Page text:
The Assembly gathered in April 1879 formulated the main tasks of state building: management reform, development of transport infrastructure, and raising the level of education of the population. At the suggestion of Prince Nikola, instead of the Senate, the Council of State, the government, and the Grand Court were created. The State Council was vested with the functions of the legislature. Five ministries were formed: foreign affairs, internal affairs, finance, justice and defense. Geographically, Montenegro was divided into 10 nakhii (counties): Katun, Rijeka, Trmnichka, Leshansk, Primorsky, Brdsky, Niksic, Zeta, Morach and Vasoevichi. A significant role was played by the emergence of a common code of property laws drawn up by Croatian lawyer Baltazar Bogisic , in which an attempt was made to introduce fundamental civil rights on the model of advanced European states.
In May 1881, large-scale two-year work on the construction of a transport highway from the coastal Kotor  to Cetinje was completed. In 1902, the Bar-Virpazar railway connection was opened. In 1884, the Ottoman sultan Abdul-Hamid II presented Nicole Negosh with a luxurious mansion in the Istanbul quarter of Emirgan, where until the First World War the embassy of the sovereign Montenegro was located  .
By 1889, there were 101 educational institutions in Montenegro, in which more than 5 thousand people studied.
In 1896, Nikola I organized the marriage of his daughter Elena with the Italian successor to the throne, Victor Emmanuel , for which the prince's daughter had to adopt Catholicism. Outraged by the change of faith in her daughter, Milena refused to attend her wedding in protest. After the marriage of Helen and Victor Emanuel, Nicholas I often visited the nearby Italian city of Bari . Locals deeply respected the prince, and subsequently erected a monument to Zi Nicole in the city in his honor.
During the Russo-Japanese War, Nikola I organized free accommodation for wounded Russian soldiers and officers, as well as the children of the victims, in the Adriatic resorts of Montenegro.
On December 19, 1905, the first constitution was adopted, according to which Montenegro was proclaimed a constitutional monarchy. Over time, the country formed the first political parties, among which the most distinguished were “club-dogs” and “right-handed people”. The "club" were in opposition to the prince and the ruling elite, in contrast to the "right-handed people" supporting them. The split in society led to several political crises in Montenegro, which led to two unsuccessful attempts on Prince Nikola. One of the participants in the assassination attempt of 1907 was 16-year-old Jovan Tomashevich , the future communist  . In 1906, the national currency “perper” was introduced in Montenegro. By 1906, representative offices of 11 foreign states functioned in Cetinj.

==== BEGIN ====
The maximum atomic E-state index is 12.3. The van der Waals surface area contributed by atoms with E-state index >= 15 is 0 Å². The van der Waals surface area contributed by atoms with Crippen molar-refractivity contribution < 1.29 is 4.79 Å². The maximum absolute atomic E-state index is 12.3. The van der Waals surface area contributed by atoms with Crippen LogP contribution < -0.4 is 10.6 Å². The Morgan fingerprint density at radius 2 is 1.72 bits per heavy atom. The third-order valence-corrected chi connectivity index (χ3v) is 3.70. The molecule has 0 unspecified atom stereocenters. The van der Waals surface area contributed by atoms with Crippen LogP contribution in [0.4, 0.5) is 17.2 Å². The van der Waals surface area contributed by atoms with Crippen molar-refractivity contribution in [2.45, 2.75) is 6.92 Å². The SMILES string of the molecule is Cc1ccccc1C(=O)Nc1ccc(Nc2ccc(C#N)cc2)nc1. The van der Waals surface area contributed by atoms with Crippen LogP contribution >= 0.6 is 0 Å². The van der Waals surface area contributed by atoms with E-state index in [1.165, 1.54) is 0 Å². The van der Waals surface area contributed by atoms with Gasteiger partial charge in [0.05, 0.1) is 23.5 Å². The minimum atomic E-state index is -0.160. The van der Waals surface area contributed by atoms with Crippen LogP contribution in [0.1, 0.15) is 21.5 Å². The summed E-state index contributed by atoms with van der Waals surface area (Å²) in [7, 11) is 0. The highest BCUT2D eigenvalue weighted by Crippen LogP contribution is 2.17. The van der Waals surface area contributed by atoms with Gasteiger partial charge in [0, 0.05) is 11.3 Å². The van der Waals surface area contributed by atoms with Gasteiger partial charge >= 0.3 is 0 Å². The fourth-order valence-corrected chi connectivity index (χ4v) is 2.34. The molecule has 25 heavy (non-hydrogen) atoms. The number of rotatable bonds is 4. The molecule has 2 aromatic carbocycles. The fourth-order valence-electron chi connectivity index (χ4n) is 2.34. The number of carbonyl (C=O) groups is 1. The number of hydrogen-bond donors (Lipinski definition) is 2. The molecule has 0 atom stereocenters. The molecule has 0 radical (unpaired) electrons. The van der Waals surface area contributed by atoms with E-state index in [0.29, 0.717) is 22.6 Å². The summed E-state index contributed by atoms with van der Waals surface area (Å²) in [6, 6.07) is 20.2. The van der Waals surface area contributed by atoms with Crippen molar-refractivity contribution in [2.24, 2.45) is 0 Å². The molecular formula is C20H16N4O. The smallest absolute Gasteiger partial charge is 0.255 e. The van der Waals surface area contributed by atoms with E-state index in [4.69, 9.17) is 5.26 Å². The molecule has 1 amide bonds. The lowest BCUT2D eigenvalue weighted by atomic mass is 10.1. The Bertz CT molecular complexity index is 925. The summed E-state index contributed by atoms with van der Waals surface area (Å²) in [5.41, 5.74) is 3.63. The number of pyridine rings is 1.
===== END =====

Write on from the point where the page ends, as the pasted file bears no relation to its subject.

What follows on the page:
The title of king (or “royal highness”, according to Russian archival documents), Nicole I took in 1901, so that his eldest son could marry the granddaughter of the English Queen Victoria  . Following the common European tradition, as well as strengthening its power in the country, on August 28, 1910 , on the 50th anniversary of his reign, Nicholas I proclaimed the Principality of Montenegro a kingdom . Thanks to this, he became the first king of this country after a centuries-old break. From now on, the monarch called himself Nicholas I, the king of Montenegro and Brda, the lord of Zeta, Primorye and Skadar Lake  . On this day, Nicholas I was awarded the Bulgarian Order of St. Cyril and Methodius and the Romanian Order of Carol I. In connection with the adoption of the title of King by Nicole I, the country's coat of arms was modified: a golden eagle was replaced with a silver one; the shield on which the lion was depicted turned completely red, and the royal crown replaced the princely crown. In addition, the coat of arms began to be depicted under the purple ermine royal mantle.
4 years later, on the eve of the First World War , Nicholas I appropriated the extraordinary powers of the autocratic monarch. Then Nicholas II granted the king the rank of Field Marshal of the Russian Imperial Army . King Nicholas I became the penultimate Russian field marshal (after him this title was awarded only to the Romanian monarch Carol I ) and the only one who survived to the 1917 revolution.
Intravital assessments of his personality
In 1865, Russian historian and diplomat Vincent Makushev wrote with undisguised irony about Nicole I Negosh:
|The ruler of Montenegro is not averse to playing the role of the German prince  .|
In the Russian Empire, the attitude towards Nicole Negosh was ambiguous. Both Russian journalists and very conservative ministers and diplomats repeatedly accused him of despotism, of a parasitic attitude to a friendly country, of corruption, considered him “foppish” frivolous  .
For none other than Nicholas I was able to introduce Montenegro among the sovereign European powers: equal among equals. The sovereign often traveled abroad to Austria , Germany , France , Russia , Italy and other states; He was fluent in German, French, Italian and Russian. The prince ruled Montenegro with great diplomatic skill, maneuvering between the great powers. Nicola was a skilled politician and a good father: he arranged profitable dynastic marriages for his children, which earned him the nickname "father-in-law of Europe."